Is this True? Snopes says it is FALSE! The article below began circulating in March 2008. It was penned by Sarah McCann, who writes online about food-related matters, including recipes. (The pen name "Zola Gorgon" is a play on gorgonzola, a veined blue Italian cheese known for its strong flavor and distinctive odor.)
Mike Mullins of Mullins Food Products had this to say about the tour of his company's facilities that resulted in the Internet rumor about food poisonings from onions and mayonnaise:
"There is some truth to the story, but the two examples from the plant tour look to have been combined. The potato in the potato salad is much more likely to spoil than the mayo. [...] The ph level for mayonaise is in the low 4's and is a poor environment for the growth of many of the organisms that can make you ill. A good rule of thumb is that if it is sold at room temperature in your retail store that it is probably safe. Any product can be mishandled and when left in suitable temperatures for growth the products can become unsafe for consumption. Often times what is mixed with mayo or salad dressings (tuna, potatoes, vegetables, etc.) can become more readily contaminated than the base of the salad dressing or mayonaise.
The second example used on the tour referred to the onions. The example given was that in a warm environment an onion that was sliced is a great environment for growth. The ballpark example referred to the hot dog dressing table where fresh onions were put on top of onions that already started to show contamination. Onions are easily contaminated once the protection of the outer skin has been removed. Onions, potatoes, and eggs are handled with extreme care in the food industry once the outer layer of protection has been removed. Quite a few food poisonings have been traced back to onion contaminations, and we throw out onions after 10 days even though we cook any onions we use in our facility. The stories were used as examples for "old wives tales" for various foods. The mayo is usually the ingredient that gets the blame and we try to point out that there might be a lot more going on than meets the eye."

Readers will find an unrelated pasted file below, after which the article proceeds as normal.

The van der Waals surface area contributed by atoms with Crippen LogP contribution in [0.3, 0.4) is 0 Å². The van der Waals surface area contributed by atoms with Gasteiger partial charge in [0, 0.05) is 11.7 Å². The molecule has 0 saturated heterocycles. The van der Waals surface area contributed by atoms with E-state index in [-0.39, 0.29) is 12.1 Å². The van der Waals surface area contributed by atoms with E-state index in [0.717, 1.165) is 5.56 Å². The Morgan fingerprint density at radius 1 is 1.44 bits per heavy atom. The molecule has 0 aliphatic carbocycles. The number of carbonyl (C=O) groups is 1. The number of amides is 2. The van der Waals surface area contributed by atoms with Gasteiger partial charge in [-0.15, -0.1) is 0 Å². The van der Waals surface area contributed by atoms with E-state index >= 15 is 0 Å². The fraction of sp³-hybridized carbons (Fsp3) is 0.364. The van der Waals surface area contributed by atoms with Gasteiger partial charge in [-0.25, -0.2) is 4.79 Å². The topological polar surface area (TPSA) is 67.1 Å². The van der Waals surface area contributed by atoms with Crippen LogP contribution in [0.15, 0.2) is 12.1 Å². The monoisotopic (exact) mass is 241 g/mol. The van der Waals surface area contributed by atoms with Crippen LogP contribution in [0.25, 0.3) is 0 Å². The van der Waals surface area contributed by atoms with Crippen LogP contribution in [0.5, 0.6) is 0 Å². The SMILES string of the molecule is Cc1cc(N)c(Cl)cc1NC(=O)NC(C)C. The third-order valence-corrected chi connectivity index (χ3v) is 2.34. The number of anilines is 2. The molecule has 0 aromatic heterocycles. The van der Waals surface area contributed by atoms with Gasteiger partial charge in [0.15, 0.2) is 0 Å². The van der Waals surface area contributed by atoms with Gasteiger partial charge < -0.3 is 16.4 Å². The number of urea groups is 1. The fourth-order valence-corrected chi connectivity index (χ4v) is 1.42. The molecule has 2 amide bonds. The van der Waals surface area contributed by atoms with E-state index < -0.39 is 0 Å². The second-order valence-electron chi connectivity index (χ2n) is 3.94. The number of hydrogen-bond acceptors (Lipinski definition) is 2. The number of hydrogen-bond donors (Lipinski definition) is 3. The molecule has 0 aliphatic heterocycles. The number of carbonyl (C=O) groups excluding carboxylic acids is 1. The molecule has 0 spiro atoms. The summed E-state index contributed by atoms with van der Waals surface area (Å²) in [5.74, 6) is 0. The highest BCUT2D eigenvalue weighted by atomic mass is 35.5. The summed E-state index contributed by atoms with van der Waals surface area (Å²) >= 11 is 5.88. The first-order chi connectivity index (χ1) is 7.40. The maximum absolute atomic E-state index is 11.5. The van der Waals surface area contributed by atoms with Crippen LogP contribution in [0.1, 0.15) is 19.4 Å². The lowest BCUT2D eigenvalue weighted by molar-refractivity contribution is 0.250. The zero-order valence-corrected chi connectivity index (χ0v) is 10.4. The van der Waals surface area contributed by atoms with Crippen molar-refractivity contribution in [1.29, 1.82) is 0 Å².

(The Editor received this as a post on Face Book)
Wow- very interesting....Everyone should read ONIONS! I had never heard this!!! PLEASE READ TO THE END: IMPORTANT In 1919 when the flu killed 40 million people there was this Doctor that visited the many farmers to see if he could help them combat the flu... Many of the farmers and their families had contracted it and many died.
The doctor came upon this one farmer and to his surprise, everyone was very healthy. When the doctor asked what the farmer was doing that was different the wife replied that she had placed an unpeeled onion in a dish in the rooms of the home, (probably only two rooms back then). The doctor couldn't believe it and asked if he could have one of the onions and place it under the microscope. She gave him one and when he did this, he did find the flu virus in the onion. It obviously absorbed the bacteria, therefore, keeping the family healthy.
Now, I heard this story from my hairdresser. She said that several years ago, many of her employees were coming down with the flu, and so were many of her customers. The next year she placed several bowls with onions around in her shop. To her surprise, none of her staff got sick. It must work. Try it and see what happens. We did it last year and we never got the flu.
Now there is a P. S. to this for I sent it to a friend in Oregon who regularly contributes material to me on health issues. She replied with this most interesting experience about onions:
Thanks for the reminder. I don't know about the farmer's story...but, I do know that I contacted pneumonia, and, needless to say, I was very ill... I came across an article that said to cut both ends off an onion put it into an empty jar, and place the jar next to the sick patient at night. It said the onion would be black in the morning from the germs...sure enough it happened just like that...the onion was a mess and I began to feel better.
Another thing I read in the article was that onions and garlic placed around the room saved many from the black plague years ago. They have powerful antibacterial, antiseptic properties.
This is the other note. Lots of times when we have stomach problems we don't know what to blame. Maybe it's the onions that are to blame. Onions absorb bacteria is the reason they are so good at preventing us from getting colds and flu and is the very reason we shouldn't eat an onion that has been sitting for a time after it has been cut open. LEFT OVER ONIONS ARE POISONOUS.
I had the wonderful privilege of touring Mullins Food Products, Makers of mayonnaise. Questions about food poisoning came up, and I wanted to share what I learned from a chemist. Ed, who was our tour guide, is a food chemistry whiz. During the tour, someone asked if we really needed to worry about mayonnaise? People are always worried that mayonnaise will spoil. Ed's answer will surprise you. Ed said that all commercially-made mayo is completely safe. "It doesn't even have to be refrigerated. No harm in refrigerating it, but it's not really necessary." He explained that the pH in mayonnaise is set at a point that bacteria could not survive in that environment.